Bangalore: Wipro Ltd, India’s No. 3 software services exporter, is pursuing large outsourcing deals in Europe and is expanding operations in China that will help get more Japanese contracts, a top official said on Tuesday.
The company also sees stronger demand for outsourcing in the West Asia East and Latin America, and has not been impacted by the Dubai debt crisis that has shaken global markets and confidence in the Gulf business hub, Suresh Vaswani, co-chief executive of IT business at Wipro, told reporters. “The contracts we have in Dubai are good contracts, they are sustainable contracts,” he said, adding most of its clients in the West Asia are from oil and gas and manufacturing sectors and it does not have large exposure to the financial sector.
The West Asia along with India accounted for 8.2% of Wipro’s revenue in the quarter ended in September. The firm, headquartered in Bangalore, gets more than half its business from the United States. Wipro, which started operations at its second facility in China last month, is looking at China and Latin America as potential growth markets, Vaswani said. Expanding in China will help to tap business opportunities in that country as well as win clients in Japan, he said.
“Japanese market has been a bit of a challenge for us and in general for the IT industry, but I think things are beginning to look up,” Vaswani said.
Some of the large outsourcing deals that Wipro is pursuing are from continental Europe, which is a focus market for the company, majority owned by its billionaire chairman Azim Premji. Shares in Wipro, which the market values at $20 billion, were up 1.9% at Rs649.80 at 0918 GMT in the main market that was up 1.2%. The stock has nearly tripled this year.
The company, which gets bulk of its revenue from telecoms and financial services clients, is looking to win more deals from the government and healthcare sectors as countries across the world look to trim costs, Vaswani said. He said Wipro had recently won an outsourcing deal from a government department in Australia, and is bidding for similar projects in the United States and Europe. On pricing, Vaswani said the company had seen a sharp jump in the contracts that had fixed-price component.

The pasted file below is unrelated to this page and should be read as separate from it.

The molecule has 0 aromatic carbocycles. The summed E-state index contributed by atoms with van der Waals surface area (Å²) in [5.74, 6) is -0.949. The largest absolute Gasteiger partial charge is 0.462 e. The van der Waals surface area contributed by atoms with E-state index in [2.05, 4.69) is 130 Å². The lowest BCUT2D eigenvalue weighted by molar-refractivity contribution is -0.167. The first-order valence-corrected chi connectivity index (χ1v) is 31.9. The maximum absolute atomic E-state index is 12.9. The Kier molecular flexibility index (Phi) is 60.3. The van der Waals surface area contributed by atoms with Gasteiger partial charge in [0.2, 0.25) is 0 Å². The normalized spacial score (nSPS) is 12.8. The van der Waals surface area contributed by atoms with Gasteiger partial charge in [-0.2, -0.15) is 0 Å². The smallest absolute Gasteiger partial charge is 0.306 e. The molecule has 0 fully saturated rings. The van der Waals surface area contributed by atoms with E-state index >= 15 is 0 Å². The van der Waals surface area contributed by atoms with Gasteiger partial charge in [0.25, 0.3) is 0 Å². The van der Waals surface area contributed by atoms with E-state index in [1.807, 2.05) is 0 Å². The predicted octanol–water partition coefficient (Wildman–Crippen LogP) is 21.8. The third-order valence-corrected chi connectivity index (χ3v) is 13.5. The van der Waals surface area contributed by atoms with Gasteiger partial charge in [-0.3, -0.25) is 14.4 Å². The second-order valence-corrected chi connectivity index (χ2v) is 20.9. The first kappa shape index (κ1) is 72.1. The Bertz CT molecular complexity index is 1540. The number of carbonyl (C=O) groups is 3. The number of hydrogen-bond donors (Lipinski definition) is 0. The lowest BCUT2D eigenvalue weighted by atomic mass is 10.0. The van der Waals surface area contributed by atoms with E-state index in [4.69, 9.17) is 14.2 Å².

Analysts say fixed-price deals give better revenue visibility and help mitigate the pricing pressure, unlike the so-called time and material pricing under which the value of a contract depends on the number of people deployed by an outsourcer for a project.
India’s export-driven outsourcing sector has been on a roll in recent months following a brutal slide in demand at the end of last year as turmoil in the financial sector, software firms’ key client base, led to cancellation or postponement of contracts.
Bigger rivals Tata Consultancy Services and Infosys Technologies, and Wipro, have announced deals in recent months from companies such as BP, mobile operator T-Mobile UK, brewer SABMiller and Volkswagen.
“We do want to capitalise on the upturn that is taking place,” Vaswani said. “Things are looking better and, therefore, the outlook is positive.”